More than 200 years after the first department store opened in London, luxury retailers are facing a new catalogue of challenges, but also opportunities. Changing consumer habits, evolving tech, and economic restraints have all played their role in shaping a new age for the department store – one where transcendent retail and smart design are key.
In their latest report, GlobalData and retail architects Sybarite explores the challenges and opportunities department stores face in providing a shopping experience fit for the 21st century. Here we give you the highlights.
The human touch
In an age of hyper-convenience, luxury retailers have to offer something that can’t be bought online – the human touch. According to Lucie Green, worldwide director at the Innovation Group, department stores will use “dynamic pricing, on-the-spot offers and value-added services” to create completely tailored shopping experiences. It’s something that Harvey Nichols has already leveraged in the form of its Black Book app, which hooks shoppers up with their favourite stylist, both in-store and online.
At JUSTSO, we already know the power of exhibitions for luxury brands. And it seems their success is set to continue, with the Sybarite Report predicting that bespoke storytelling will become a key way for luxury retailers to define their unique locale in the next few years. Gucci has even used opened its own museum in Florence, which showcases the brand’s most iconic pieces.
Community meet serendipity
Service and serendipity have moved to the top of Millennial’s shopping list. For luxury department stores, this means turning spaces into community hubs with the spotlight on local brands. This is where pop-ups come into their own. Offering the opportunity to bring together indie brands with Instagram-worthy design, pop-up stores are set to become a permanent feature of the most successful department stores.
The success of a department store can no longer be measured in footfall. Transactional websites, AI, and data-optimised technology are fast becoming an essential part of the retail architecture for luxury retailers. Online brands like Farfetch are investing in these technologies to capture customer data, in turn allowing them to create meaningful experiences in-store and online.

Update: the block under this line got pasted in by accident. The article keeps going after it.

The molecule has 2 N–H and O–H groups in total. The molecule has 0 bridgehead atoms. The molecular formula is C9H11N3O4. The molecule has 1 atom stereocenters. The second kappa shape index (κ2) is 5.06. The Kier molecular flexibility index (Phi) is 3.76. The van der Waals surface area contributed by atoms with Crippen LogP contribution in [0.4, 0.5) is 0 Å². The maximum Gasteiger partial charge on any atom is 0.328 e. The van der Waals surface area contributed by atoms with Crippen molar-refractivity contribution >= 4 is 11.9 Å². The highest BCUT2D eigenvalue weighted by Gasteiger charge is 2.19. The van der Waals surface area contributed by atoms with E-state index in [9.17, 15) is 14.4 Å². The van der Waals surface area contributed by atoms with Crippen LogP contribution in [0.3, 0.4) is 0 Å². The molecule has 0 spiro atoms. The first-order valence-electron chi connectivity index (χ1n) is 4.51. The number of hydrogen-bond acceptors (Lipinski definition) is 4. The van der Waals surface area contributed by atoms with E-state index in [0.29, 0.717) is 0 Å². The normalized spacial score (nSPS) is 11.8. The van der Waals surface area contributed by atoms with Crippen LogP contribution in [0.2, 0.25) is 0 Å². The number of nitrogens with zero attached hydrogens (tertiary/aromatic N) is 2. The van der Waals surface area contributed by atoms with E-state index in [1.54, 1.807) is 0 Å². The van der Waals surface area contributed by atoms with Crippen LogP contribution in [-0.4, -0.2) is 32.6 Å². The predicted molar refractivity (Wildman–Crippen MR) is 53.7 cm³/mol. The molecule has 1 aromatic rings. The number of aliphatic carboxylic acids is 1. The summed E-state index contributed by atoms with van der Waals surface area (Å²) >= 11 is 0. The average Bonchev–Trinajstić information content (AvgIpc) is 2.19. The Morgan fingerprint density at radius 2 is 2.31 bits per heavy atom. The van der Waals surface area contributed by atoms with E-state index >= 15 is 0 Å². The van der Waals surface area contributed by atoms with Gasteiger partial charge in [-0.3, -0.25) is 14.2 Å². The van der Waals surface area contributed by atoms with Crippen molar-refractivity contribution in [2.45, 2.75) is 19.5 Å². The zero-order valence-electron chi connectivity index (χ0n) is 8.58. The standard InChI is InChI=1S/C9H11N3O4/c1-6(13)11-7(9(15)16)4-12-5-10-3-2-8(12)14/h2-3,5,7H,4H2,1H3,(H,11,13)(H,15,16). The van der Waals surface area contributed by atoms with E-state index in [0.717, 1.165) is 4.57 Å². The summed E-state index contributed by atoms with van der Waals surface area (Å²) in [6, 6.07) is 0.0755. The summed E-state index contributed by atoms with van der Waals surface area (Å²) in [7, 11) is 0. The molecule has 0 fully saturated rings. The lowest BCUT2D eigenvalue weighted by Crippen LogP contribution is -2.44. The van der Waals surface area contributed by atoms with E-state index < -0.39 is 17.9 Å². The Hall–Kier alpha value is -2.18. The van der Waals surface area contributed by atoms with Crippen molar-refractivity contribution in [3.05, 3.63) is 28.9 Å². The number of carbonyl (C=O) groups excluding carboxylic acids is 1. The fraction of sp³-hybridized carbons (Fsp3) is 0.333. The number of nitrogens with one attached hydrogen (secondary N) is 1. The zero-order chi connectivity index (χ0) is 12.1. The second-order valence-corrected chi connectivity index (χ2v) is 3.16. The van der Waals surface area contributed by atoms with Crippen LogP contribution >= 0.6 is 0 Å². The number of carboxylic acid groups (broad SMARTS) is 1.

Department stores are switching onto the fact that shoppers want to switch off. “In a digitally saturated, always-on world, physical retail is finding new ways to engage the consumer,” says Chris Sanderson, cofounder of The Future Laboratory. “The power of this lies in creating experiences that enrich people’s time, so that you’re not always just focused on pushing shallow consumption.” With the majority of consumers still viewing shopping as entertainment, it makes sense to invest in a retail experience that rewards and nurtures.
The future lies in the past
The Sybarite Report paints a picture of luxury retail that is as tech-focused as it is traditional. Personal touches, serendipitous moments and bespoke storytelling are, after all, what luxury department stores were built on. It was Harry Gordon Selfridge who told us: “A department store should be a social centre, not merely a place for shopping.” With experience at the heart of the new age of luxury, his words are more pertinent than ever.
Download the full Sybarite Report here.